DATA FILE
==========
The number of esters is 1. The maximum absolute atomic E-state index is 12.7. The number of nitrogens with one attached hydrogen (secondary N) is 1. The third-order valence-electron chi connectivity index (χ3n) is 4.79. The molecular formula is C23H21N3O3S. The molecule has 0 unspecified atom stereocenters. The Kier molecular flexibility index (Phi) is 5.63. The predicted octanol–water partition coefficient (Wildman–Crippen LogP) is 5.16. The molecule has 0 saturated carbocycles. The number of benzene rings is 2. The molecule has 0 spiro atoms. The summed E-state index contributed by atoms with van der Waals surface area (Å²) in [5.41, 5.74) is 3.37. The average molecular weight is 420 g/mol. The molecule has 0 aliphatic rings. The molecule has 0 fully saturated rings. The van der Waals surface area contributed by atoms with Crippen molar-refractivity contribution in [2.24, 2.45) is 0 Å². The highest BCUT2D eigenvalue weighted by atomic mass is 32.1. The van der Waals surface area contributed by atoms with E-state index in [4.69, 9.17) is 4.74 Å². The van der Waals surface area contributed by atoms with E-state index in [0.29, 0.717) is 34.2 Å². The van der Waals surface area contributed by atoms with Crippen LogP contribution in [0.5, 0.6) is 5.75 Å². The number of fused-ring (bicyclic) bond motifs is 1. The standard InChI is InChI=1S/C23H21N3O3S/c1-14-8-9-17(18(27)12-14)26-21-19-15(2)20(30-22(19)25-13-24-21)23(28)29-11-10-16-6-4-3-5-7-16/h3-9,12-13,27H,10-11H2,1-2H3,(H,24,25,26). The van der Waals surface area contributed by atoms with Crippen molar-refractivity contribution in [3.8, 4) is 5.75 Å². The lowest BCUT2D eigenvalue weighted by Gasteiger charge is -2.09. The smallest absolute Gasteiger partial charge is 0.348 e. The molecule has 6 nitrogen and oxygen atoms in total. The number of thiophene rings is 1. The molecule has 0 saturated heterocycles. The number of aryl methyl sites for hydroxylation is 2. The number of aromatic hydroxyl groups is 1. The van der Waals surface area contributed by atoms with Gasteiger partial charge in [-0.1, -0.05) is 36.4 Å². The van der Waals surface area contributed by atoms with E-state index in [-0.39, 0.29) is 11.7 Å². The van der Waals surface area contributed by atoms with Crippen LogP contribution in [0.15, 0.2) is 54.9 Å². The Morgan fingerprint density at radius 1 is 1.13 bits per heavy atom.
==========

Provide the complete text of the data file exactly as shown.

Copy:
The number of esters is 1. The maximum absolute atomic E-state index is 12.7. The number of nitrogens with one attached hydrogen (secondary N) is 1. The third-order valence-electron chi connectivity index (χ3n) is 4.79. The molecular formula is C23H21N3O3S. The molecule has 0 unspecified atom stereocenters. The Kier molecular flexibility index (Phi) is 5.63. The predicted octanol–water partition coefficient (Wildman–Crippen LogP) is 5.16. The molecule has 0 saturated carbocycles. The number of benzene rings is 2. The molecule has 0 spiro atoms. The summed E-state index contributed by atoms with van der Waals surface area (Å²) in [5.41, 5.74) is 3.37. The average molecular weight is 420 g/mol. The molecule has 0 aliphatic rings. The molecule has 0 fully saturated rings. The van der Waals surface area contributed by atoms with Crippen molar-refractivity contribution in [2.24, 2.45) is 0 Å². The highest BCUT2D eigenvalue weighted by atomic mass is 32.1. The van der Waals surface area contributed by atoms with E-state index in [4.69, 9.17) is 4.74 Å². The van der Waals surface area contributed by atoms with E-state index in [0.29, 0.717) is 34.2 Å². The van der Waals surface area contributed by atoms with Crippen LogP contribution in [0.5, 0.6) is 5.75 Å². The number of fused-ring (bicyclic) bond motifs is 1. The standard InChI is InChI=1S/C23H21N3O3S/c1-14-8-9-17(18(27)12-14)26-21-19-15(2)20(30-22(19)25-13-24-21)23(28)29-11-10-16-6-4-3-5-7-16/h3-9,12-13,27H,10-11H2,1-2H3,(H,24,25,26). The van der Waals surface area contributed by atoms with Crippen molar-refractivity contribution in [3.8, 4) is 5.75 Å². The lowest BCUT2D eigenvalue weighted by Gasteiger charge is -2.09. The smallest absolute Gasteiger partial charge is 0.348 e. The molecule has 6 nitrogen and oxygen atoms in total. The number of thiophene rings is 1. The molecule has 0 saturated heterocycles. The number of aryl methyl sites for hydroxylation is 2. The number of aromatic hydroxyl groups is 1. The van der Waals surface area contributed by atoms with Gasteiger partial charge in [-0.1, -0.05) is 36.4 Å². The van der Waals surface area contributed by atoms with E-state index in [-0.39, 0.29) is 11.7 Å². The van der Waals surface area contributed by atoms with Crippen LogP contribution in [0.15, 0.2) is 54.9 Å². The Morgan fingerprint density at radius 1 is 1.13 bits per heavy atom.